COMBAT TAI CHI
FOR FIGHTING AND SELF DEFENSE--
DOES IT STILL EXIST? The American art of Guided Chaos is NOT tai chi. But it applies internal principles for combat in a free-form, dynamic way that many high-level tai chi instructors have said is closer to true "combat tai chi" than any other martial tai chi fight training available.
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"John Perkins has mastered the real world application of Combat Tai Chi"
---Dr. Drew Miller, Coordinator of Degerberg Martial Arts Academy, Chicago Illinois, former senior student of Tai Chi Master Wayson Liao. Owner 1st Army Military Supply
Alan G Kaplan 1,2
1 Family Physician Airways Group of Canada, 2 Department of Family and Community Medicine, University of Toronto, Toronto, Ontario, Canada
Abstract: Current guidelines for the management of chronic obstructive pulmonary disease (COPD) recommend limiting the use of inhaled corticosteroids (ICS) to patients with more severe disease and/or increased exacerbation risk. However, there are discrepancies between guidelines and real-life practice, as ICS are being overprescribed. In light of the increasing concerns about the clinical benefit and long-term risks associated with ICS use, therapy needs to be carefully weighed on a case-by-case basis, including in patients already on ICS. Several studies sought out to determine the effects of withdrawing ICS in patients with COPD. Early studies have deterred clinicians from reducing ICS in patients with COPD as they reported that an abrupt withdrawal of ICS precipitates exacerbations, and results in a deterioration in lung function and symptoms. However, these studies were fraught with numerous methodological limitations. Recently, two randomized controlled trials and a real-life prospective study revealed that ICS can be safely withdrawn in certain patients. Of these, the WISDOM (Withdrawal of Inhaled Steroids During Optimized Bronchodilator Management) trial was the largest and first to examine stepwise withdrawal of ICS in patients with COPD receiving maintenance therapy of long-acting bronchodilators (ie, tiotropium and salmeterol). Even with therapy being in line with the current guidelines, the findings of the WISDOM trial indicate that not all patients benefit from including ICS in their treatment regimen. Indeed, only certain COPD phenotypes seem to benefit from ICS therapy, and validated markers that predict ICS response are urgently warranted in clinical practice. Furthermore, we are now better equipped with a larger armamentarium of novel and more effective long-acting β 2 -agonist/long-acting muscarinic antagonist combinations that can be considered by clinicians to optimize bronchodilation and allow for safer ICS withdrawal. In addition to providing a review of the aforementioned, this perspective article proposes an algorithm for the stepwise withdrawal of ICS in real-life clinical practice.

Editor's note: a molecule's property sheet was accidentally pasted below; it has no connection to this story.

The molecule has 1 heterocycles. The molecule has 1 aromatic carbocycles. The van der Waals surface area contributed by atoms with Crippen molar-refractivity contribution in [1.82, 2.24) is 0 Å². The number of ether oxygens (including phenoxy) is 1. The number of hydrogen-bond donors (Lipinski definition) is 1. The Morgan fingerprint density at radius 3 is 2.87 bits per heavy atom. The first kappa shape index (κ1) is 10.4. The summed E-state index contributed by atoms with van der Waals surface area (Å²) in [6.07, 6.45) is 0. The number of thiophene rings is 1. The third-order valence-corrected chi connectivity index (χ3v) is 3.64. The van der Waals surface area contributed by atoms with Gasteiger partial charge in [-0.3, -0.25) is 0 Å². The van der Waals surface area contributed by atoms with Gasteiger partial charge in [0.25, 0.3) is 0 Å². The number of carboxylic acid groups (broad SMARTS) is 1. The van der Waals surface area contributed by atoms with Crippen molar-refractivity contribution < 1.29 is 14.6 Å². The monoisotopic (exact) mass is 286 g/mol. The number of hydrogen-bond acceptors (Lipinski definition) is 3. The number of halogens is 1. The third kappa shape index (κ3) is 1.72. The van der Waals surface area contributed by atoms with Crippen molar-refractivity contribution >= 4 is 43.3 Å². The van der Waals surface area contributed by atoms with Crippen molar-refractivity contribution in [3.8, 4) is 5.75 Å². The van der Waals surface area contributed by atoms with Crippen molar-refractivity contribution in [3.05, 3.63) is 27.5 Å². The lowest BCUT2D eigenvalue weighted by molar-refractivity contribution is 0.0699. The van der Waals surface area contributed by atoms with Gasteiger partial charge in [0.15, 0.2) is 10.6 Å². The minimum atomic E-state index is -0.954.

Keywords: chronic obstructive pulmonary disease, inhaled corticosteroid, withdrawal, bronchodilation, clinical practice, algorithm